Koalas 101

Koalas are not bears—they’re marsupials. Learn about koalas’ unique traits, including six opposable "thumbs,"downward-facing pouches, and a tendency to sleep nearly all day in tree branches.



Koalas 101

Koalas are not bears—they’re marsupials. Learn about koalas’ unique traits, including six opposable "thumbs,"downward-facing pouches, and a tendency to sleep nearly all day in tree branches.



What is the koala?

The koala is an iconic Australian animal. Often called the koala “bear,” this tree-climbing animal is a marsupial—a mammal with a pouch for the development of offspring.

Though koalas look fuzzy, their hair is more like the coarse wool of a sheep. They have two opposing thumbs on their hands, and both their feet and hands have rough pads and claws to grab onto branches. They have two toes, fused together, on their feet, which they use to comb their fur.

Habitat, behavior, and diet

Koalas live in the eucalyptus forests of southeastern and eastern Australia. When not sleeping, they’re usually eating. They rely on the eucalyptus tree for both habitat and food. Koalas can eat more than a pound of eucalyptus leaves a day. Eucalyptus is toxic, so the koala’s digestive system has to work hard to digest it, breaking down the toxins and extracting limited nutrients.

That’s why koalas sleep so much—they get very little energy from their diet. Tucked into forks or nooks in the trees, koalas may sleep for 18 to 22 hours.

Koalas usually don’t drink much water as they get most of their moisture from these leaves. Koalas can even store leaves in their cheek pouches for later. They eat so much eucalyptus that they often take on its smell.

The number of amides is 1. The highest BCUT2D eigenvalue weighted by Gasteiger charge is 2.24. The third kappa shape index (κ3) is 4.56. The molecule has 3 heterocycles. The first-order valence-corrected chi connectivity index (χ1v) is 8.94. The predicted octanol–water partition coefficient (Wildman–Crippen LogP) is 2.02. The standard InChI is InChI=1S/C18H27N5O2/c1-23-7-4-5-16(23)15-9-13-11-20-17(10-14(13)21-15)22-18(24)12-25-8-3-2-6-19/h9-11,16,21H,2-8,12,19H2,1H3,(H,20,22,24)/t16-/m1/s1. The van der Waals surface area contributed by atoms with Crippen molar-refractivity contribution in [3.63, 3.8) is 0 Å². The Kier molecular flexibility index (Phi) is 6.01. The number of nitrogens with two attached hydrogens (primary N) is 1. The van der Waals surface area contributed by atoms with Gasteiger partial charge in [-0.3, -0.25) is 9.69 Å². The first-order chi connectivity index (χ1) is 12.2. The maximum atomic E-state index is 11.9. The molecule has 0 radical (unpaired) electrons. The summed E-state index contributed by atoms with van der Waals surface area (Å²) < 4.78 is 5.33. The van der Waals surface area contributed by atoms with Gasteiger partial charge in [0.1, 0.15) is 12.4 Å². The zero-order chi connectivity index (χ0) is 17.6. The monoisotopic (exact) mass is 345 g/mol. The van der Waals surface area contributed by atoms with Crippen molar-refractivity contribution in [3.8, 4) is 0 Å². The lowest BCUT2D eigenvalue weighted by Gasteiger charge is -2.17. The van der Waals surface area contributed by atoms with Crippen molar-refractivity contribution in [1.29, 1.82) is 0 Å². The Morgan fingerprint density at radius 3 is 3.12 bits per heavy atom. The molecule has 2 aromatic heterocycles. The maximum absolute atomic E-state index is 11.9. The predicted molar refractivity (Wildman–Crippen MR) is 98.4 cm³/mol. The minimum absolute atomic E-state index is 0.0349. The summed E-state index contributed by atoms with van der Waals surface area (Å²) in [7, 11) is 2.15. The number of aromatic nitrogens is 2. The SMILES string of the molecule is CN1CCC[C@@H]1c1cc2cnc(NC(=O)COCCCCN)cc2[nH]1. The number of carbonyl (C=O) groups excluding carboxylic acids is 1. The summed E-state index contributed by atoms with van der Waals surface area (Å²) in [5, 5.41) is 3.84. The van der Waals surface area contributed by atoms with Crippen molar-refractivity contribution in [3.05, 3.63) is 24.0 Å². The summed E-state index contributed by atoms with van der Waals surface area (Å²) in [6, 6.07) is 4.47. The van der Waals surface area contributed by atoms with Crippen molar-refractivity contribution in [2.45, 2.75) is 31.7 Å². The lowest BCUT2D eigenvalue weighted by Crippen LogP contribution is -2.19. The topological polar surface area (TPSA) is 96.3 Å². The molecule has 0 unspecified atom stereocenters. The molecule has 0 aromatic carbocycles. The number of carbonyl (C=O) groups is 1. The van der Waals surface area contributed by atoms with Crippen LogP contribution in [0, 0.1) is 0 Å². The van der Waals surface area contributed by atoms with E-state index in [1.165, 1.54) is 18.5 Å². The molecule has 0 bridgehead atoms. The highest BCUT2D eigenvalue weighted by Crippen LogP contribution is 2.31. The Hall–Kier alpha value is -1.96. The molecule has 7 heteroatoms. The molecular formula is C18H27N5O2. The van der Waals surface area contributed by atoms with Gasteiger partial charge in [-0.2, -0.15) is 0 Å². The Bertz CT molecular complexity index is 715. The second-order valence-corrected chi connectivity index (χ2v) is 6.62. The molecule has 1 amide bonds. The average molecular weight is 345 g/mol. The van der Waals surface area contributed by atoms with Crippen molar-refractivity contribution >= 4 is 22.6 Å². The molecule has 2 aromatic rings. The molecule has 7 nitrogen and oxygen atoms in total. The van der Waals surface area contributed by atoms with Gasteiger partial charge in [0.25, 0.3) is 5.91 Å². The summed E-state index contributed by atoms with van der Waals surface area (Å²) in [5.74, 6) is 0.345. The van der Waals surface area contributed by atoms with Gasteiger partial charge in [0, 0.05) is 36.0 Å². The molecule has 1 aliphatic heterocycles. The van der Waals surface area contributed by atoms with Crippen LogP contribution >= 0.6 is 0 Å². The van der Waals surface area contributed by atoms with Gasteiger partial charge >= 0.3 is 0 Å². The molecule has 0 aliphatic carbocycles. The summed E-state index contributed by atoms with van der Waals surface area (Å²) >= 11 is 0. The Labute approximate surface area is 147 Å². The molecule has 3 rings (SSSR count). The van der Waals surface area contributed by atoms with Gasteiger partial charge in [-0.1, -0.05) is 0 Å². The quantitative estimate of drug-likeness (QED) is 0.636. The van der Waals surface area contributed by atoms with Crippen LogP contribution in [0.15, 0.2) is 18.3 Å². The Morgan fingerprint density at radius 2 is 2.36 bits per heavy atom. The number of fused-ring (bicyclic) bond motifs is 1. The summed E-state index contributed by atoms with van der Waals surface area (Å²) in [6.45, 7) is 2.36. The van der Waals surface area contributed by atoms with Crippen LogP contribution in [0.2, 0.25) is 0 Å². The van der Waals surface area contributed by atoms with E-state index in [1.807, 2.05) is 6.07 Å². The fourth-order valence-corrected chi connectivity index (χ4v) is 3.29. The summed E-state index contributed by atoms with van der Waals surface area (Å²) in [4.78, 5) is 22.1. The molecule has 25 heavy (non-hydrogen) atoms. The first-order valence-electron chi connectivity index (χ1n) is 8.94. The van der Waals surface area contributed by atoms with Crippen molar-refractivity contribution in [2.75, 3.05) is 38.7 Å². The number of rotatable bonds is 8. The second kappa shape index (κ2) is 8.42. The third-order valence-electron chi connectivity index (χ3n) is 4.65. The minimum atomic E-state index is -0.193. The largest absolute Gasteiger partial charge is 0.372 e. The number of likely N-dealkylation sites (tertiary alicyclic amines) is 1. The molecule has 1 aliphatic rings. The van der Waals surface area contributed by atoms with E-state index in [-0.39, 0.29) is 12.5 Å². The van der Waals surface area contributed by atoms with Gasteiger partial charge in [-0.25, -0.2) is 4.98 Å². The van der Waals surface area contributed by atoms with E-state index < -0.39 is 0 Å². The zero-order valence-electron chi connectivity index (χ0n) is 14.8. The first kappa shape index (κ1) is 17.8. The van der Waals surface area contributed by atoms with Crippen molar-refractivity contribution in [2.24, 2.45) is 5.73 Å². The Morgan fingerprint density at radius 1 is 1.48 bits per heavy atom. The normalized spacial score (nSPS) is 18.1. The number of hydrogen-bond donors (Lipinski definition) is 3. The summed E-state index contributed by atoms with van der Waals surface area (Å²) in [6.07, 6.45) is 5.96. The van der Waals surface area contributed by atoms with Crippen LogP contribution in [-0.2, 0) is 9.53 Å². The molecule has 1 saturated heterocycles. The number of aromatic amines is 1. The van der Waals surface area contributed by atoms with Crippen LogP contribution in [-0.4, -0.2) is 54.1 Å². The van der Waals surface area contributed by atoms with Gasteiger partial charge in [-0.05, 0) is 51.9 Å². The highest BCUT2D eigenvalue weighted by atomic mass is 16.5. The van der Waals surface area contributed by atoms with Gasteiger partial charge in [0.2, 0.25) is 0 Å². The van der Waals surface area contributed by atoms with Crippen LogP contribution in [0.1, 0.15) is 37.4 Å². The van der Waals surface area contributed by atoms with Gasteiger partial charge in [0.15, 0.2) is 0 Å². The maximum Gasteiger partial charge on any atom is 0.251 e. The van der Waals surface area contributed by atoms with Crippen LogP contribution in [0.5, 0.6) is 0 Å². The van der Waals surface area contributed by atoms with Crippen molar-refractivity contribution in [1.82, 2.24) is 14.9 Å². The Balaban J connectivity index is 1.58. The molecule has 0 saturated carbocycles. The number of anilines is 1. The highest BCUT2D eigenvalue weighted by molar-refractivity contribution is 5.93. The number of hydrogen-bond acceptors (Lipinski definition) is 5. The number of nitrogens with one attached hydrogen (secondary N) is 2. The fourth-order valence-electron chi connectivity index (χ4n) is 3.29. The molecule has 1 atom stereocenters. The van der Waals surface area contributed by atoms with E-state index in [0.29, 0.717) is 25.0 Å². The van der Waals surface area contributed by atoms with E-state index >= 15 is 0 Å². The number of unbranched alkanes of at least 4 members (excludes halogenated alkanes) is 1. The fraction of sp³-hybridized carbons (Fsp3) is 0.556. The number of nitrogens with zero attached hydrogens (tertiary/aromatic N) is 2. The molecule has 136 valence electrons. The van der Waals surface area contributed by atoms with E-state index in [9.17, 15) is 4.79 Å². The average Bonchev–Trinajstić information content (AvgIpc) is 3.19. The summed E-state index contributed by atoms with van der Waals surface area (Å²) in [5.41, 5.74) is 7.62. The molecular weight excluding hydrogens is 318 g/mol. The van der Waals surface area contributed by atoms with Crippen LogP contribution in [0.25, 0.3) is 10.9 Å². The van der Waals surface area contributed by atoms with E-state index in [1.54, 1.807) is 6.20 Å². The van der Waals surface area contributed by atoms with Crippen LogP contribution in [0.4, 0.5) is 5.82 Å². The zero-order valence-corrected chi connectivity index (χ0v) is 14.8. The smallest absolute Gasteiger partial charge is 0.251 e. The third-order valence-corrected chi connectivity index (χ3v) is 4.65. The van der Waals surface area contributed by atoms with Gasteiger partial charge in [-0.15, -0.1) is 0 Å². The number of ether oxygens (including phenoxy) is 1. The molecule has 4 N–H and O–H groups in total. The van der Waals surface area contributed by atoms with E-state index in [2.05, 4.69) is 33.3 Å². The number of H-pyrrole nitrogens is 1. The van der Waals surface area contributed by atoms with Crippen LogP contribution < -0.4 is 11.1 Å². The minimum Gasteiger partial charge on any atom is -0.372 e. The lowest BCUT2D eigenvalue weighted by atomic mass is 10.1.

Threats to survival

Koala numbers plummeted in the late 19th and early 20th century from hunting for their fur. Now they face serious threats from habitat loss. Land clearing, logging, and bushfires—especially the devastating 2019-2020 season—have destroyed much of the forest they live in. Koalas need a lot of space—about a hundred trees per animal—a pressing problem as Australia's woodlands continue to shrink.

Koalas are listed as vulnerable by the International Union for the Conservation of Nature, which has named the species one of 10 animals most vulnerable to climate change. Increasing carbon dioxide in the atmosphere is decreasing the nutritional quality of eucalyptus leaves (which is already quite low) and causing longer, more intense droughts and wildfires. In response to drought, koalas are forced to stop napping and come down from the trees to find water, spending precious energy and putting them at a higher risk of predation.

Predators include dingoes and large owls. They’re also at risk of getting hit by cars and attacked by dogs. Chlamydia is widespread in some koala populations and can cause blindness, infertility, and sometimes death.


Koalas lost substantial portions of their habitat in the 2019-2020 bushfire season and have been identified by the Australian government as one of 113 animals requiring urgent help. Wildlife hospitals, rescue organizations, zoos, and volunteers have stepped up to care for injured koalas, with the goal of rehabilitating and releasing them back into the wild.

Ensuring there’s the right kind of forest for them to return to is a priority. Though there are some koala sanctuaries and reserves, many live on private, unprotected land. There are conservation efforts by the Australia Zoo and others to buy large tracts of land to set aside for koalas, and state governments are also creating new koala reserves. Campaigns urging landowners not to cut down eucalyptus trees are also ongoing.

Research is another important component of conservation efforts. Understanding koala genetics, mating choices, and health will shed light on koala biology that’s important for developing plans to better protect the species.

WATCH: Koala Bears Aren’t Actually Bears

These marsupials are more closely related to kangaroos than true bears.